Walter waltz in. Handsome, rich and charming Walter. Perhaps his claim for his love for her is only misunderstood as lust. It’s implied he wishes for long-term relationship and mutual love, he wants her as much she wants him. He longs for her, his addiction to get into her pants.

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At a rehearsal for the jubilee concert, from the point of view of Erika, she sees Walter being friendly and encouraging Anna, Erika’s student, who is too nervous to play for the rehearsal. There is a pretty long close-up shot of her as the rehearsal goes on, where her face still lacks emotion, but gradually tears start to form.

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In this picture, the line of symmetry is evident. It shows Erika pondering over her decision for her evil deed.Perhaps driven by jealousy, and how she doesn’t want Anna to become like her, Erika destroys all hopes of Anna playing in the concert by putting shards of glass inside her coat, damaging Anna’s right hand. She tells Walter to attend to Anna after her scream. And of all places, she locks herself up in the toilet.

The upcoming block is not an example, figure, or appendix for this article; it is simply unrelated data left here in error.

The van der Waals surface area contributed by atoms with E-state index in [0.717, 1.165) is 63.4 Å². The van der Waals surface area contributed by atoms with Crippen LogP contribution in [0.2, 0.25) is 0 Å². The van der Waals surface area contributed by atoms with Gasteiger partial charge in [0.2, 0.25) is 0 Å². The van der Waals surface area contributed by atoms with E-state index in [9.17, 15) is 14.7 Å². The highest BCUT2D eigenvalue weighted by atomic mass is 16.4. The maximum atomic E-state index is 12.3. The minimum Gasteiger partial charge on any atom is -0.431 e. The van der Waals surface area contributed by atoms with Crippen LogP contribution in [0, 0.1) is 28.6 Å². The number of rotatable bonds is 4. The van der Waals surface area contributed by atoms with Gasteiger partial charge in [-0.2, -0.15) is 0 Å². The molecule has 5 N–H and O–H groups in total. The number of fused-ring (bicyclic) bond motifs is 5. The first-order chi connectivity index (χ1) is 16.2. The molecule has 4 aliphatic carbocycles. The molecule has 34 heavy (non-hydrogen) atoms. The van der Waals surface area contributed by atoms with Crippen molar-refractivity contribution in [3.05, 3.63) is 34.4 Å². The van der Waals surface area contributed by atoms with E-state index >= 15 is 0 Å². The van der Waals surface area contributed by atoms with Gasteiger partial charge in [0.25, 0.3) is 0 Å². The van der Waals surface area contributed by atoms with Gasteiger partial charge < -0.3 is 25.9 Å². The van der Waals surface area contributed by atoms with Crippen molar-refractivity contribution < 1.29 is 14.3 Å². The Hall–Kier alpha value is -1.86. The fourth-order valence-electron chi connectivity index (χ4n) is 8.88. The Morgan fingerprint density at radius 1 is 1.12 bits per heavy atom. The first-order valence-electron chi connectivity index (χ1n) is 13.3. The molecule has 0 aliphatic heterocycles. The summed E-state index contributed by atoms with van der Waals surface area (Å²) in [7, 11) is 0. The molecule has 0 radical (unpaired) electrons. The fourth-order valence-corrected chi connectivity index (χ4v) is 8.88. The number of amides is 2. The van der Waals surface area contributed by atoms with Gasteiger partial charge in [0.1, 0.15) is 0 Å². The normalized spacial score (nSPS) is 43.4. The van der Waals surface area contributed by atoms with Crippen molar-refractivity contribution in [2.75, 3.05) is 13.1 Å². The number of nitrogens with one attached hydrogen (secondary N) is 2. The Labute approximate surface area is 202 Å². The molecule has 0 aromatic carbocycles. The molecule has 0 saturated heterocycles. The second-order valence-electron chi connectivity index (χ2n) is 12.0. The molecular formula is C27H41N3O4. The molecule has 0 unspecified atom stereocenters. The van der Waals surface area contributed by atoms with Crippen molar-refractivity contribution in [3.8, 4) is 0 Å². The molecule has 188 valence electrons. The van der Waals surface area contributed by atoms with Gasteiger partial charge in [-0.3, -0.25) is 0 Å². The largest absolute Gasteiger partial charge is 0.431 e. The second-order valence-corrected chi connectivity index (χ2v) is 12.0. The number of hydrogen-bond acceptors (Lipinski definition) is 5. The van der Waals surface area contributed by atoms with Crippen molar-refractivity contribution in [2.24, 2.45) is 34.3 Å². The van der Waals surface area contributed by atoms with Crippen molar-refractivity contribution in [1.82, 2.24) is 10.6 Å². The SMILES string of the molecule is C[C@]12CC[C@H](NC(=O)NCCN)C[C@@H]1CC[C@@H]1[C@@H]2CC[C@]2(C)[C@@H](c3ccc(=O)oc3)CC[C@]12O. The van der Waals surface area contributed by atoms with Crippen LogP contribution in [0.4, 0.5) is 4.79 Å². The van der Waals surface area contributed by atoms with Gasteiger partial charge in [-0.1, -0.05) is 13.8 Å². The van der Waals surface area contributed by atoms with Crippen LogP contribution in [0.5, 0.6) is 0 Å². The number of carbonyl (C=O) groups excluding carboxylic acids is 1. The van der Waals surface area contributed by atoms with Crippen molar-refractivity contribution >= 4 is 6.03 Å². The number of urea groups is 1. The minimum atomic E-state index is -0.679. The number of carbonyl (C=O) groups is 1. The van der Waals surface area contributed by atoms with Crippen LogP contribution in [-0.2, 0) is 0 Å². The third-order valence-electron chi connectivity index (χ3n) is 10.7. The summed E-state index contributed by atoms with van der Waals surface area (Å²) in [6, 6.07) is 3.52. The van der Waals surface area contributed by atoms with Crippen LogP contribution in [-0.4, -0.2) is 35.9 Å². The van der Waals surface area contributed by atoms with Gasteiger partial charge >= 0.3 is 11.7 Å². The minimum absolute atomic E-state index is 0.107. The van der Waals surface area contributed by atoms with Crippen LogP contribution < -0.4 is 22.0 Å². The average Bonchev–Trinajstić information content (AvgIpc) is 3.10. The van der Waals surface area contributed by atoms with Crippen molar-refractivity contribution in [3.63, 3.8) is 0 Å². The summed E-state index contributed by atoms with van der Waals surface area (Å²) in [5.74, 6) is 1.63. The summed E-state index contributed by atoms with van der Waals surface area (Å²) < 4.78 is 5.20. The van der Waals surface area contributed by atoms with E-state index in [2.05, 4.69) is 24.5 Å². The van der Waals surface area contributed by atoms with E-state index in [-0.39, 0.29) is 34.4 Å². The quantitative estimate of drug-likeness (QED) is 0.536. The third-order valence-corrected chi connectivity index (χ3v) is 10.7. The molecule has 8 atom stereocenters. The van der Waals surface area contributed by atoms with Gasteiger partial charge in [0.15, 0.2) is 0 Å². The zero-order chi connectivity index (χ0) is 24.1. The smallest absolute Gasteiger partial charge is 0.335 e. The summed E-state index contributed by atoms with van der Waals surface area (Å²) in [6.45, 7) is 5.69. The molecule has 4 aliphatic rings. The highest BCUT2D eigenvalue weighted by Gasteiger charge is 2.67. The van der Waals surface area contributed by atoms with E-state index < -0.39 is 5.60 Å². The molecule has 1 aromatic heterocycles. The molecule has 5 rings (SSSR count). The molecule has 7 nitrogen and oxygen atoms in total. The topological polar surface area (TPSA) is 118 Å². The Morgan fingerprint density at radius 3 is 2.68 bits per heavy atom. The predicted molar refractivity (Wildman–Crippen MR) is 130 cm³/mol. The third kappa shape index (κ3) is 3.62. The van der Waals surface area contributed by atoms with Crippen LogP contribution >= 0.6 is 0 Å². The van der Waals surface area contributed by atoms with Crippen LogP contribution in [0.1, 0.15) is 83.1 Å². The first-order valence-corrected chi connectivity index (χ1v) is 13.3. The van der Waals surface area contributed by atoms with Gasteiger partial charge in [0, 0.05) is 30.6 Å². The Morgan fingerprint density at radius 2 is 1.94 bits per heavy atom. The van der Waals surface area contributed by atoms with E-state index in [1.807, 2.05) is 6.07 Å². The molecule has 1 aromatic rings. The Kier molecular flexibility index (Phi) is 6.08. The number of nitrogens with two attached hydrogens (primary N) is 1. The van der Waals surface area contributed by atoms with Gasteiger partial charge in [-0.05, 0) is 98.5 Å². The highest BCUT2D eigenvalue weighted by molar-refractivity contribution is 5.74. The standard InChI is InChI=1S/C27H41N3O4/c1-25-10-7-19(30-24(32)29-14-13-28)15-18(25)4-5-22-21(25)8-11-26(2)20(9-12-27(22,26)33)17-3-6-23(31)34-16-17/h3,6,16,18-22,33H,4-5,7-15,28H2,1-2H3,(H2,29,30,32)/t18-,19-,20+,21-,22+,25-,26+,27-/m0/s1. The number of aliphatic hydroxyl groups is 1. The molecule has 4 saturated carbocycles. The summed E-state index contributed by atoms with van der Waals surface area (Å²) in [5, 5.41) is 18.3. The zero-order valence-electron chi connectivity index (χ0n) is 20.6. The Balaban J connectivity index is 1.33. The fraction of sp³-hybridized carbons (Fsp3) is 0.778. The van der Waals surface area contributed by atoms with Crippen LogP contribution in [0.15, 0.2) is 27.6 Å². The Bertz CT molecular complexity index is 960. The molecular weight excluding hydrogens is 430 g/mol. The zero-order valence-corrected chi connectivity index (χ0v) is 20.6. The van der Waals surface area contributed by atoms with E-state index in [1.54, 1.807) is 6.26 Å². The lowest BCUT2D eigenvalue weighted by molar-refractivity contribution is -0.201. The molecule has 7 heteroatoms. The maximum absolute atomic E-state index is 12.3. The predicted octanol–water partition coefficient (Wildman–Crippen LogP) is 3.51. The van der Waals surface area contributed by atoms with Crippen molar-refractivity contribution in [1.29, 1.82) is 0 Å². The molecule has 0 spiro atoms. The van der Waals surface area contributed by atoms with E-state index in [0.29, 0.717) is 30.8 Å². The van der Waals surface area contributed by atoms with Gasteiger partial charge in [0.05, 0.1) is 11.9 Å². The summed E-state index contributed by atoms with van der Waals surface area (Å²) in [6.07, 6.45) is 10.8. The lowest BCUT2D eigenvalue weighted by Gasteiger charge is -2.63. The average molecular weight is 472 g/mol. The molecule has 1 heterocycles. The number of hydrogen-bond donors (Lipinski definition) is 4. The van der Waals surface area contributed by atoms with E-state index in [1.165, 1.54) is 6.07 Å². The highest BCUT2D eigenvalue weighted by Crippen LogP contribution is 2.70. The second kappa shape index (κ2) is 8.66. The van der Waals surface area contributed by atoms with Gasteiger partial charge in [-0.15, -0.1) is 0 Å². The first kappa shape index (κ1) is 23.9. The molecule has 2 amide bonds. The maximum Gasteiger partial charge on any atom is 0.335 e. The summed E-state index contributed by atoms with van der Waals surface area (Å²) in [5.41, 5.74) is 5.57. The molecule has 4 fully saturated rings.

In Erika and Walter’s first sexual encounter, Erika is giving him a fellatio. She wants to be the submissive, and along the intercourse explains what she wants Walter to do, naturally giving her the “dominant” role. The frustration and anger built up inside Walter which eventually led the whole thing become a failure since he didn’t come. This led to Erika’s addiction to her fantasies, and Walter just wants to have sex with her. Their second sexual encounter starts when Erika tells Walter she loves him, another fellatio. This time, he comes and having utterly lost control, Erika vomits.